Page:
Final Grade A+
EM Review by Michelle Alexandria Originally posted 5.8.2008
From writers/directors/producers Larry and Andy Wachowski, creators of the groundbreaking “The Matrix” trilogy, and producer Joel Silver comes the live-action, high-octane family adventure “Speed Racer.” Hurtling down the track, careening around, over and through the competition, Speed Racer (Emile Hirsch) is a natural behind the wheel. Born to race cars, Speed is aggressive, instinctive and, most of all, fearless. His only real competition is the memory of the brother he idolized—the legendary Rex Racer, whose death in a race has left behind a legacy that Speed is driven to fulfill. Speed is loyal to the family racing business, led by his father, Pops Racer (John Goodman), the designer of Speed’s thundering Mach 5. When Speed turns down a lucrative and tempting offer from Royalton Industries, he not only infuriates the company’s maniacal owner (Roger Allam) but uncovers a terrible secret—some of the biggest races are being fixed by a handful of ruthless moguls who manipulate the top drivers to boost profits. If Speed won’t drive for Royalton, Royalton will see to it that the Mach 5 never crosses another finish line. The only way for Speed to save his family’s business and the sport he loves is to beat Royalton at his own game. With the support of his family and his loyal girlfriend, Trixie (Christina Ricci), Speed teams with his one-time rival—the mysterious Racer X (Matthew Fox)—to win the race that had taken his brother’s life: the death-defying, cross-country rally known as The Crucible.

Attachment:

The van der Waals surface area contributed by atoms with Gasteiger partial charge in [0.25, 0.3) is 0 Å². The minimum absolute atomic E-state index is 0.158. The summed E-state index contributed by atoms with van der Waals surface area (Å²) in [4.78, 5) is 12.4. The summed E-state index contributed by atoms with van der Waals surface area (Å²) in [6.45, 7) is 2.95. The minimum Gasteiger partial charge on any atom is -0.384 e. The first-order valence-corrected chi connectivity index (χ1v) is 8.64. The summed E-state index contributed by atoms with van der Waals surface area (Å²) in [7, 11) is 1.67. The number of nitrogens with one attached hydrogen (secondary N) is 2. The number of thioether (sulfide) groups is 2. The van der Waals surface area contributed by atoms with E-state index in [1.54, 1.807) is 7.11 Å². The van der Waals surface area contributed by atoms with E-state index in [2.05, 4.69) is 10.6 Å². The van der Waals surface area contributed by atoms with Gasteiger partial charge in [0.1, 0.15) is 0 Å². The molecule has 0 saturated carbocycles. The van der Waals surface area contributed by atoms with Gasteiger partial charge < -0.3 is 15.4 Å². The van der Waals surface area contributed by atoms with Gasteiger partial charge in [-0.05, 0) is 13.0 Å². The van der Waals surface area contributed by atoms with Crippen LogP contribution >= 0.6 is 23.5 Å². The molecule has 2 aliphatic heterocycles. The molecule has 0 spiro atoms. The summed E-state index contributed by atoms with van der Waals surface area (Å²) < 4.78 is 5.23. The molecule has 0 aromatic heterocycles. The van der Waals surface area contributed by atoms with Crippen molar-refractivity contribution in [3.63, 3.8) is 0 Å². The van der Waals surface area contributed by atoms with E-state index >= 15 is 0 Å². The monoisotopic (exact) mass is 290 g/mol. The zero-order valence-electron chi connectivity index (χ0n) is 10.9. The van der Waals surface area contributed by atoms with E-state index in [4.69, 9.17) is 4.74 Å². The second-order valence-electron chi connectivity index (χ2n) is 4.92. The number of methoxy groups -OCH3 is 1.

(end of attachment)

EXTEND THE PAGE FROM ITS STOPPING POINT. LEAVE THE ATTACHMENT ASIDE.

Slated for release on May 9, 2008, “Speed Racer” marks the Wachowski brothers’ first writing/directing collaboration since “The Matrix” movies. Joel Silver, who previously worked with the Wachowskis on “The Matrix” movies and “V For Vendetta,” is producing the film under his Silver Pictures banner. Grant Hill, Andy Wachowski and Larry Wachowski are also producing, with David Lane Seltzer, Michael Lambert and Bruce Berman serving as executive producers. The behind the scenes creative team includes director of photography David Tattersall, production designer Owen Paterson, editors Zach Staenberg and Roger Barton, and costume designer Kym Barrett. The music is by Michael Giacchino. The screening will be held this Saturday at 10:30 AM in Tyson’s Corner, VA. If you want to go, click this link. For your chance to receive a complimentary pass to the SPEED RACER screening on Saturday, May 3, log on to www.gofobo.com/rsvp and input the following code: ECLP2557 to download your ticket.
I’m not sure what to think about E! footage from the set of Speed Racer, it looks incredibly cheesy, but film set visits always look crummy. So with that said, “Go Speed Racer, go Speed Racer, Go! Adventures waiting just ahead!” Take a gander at this.
And in case you missed it, here’s a full look at the Mach Five.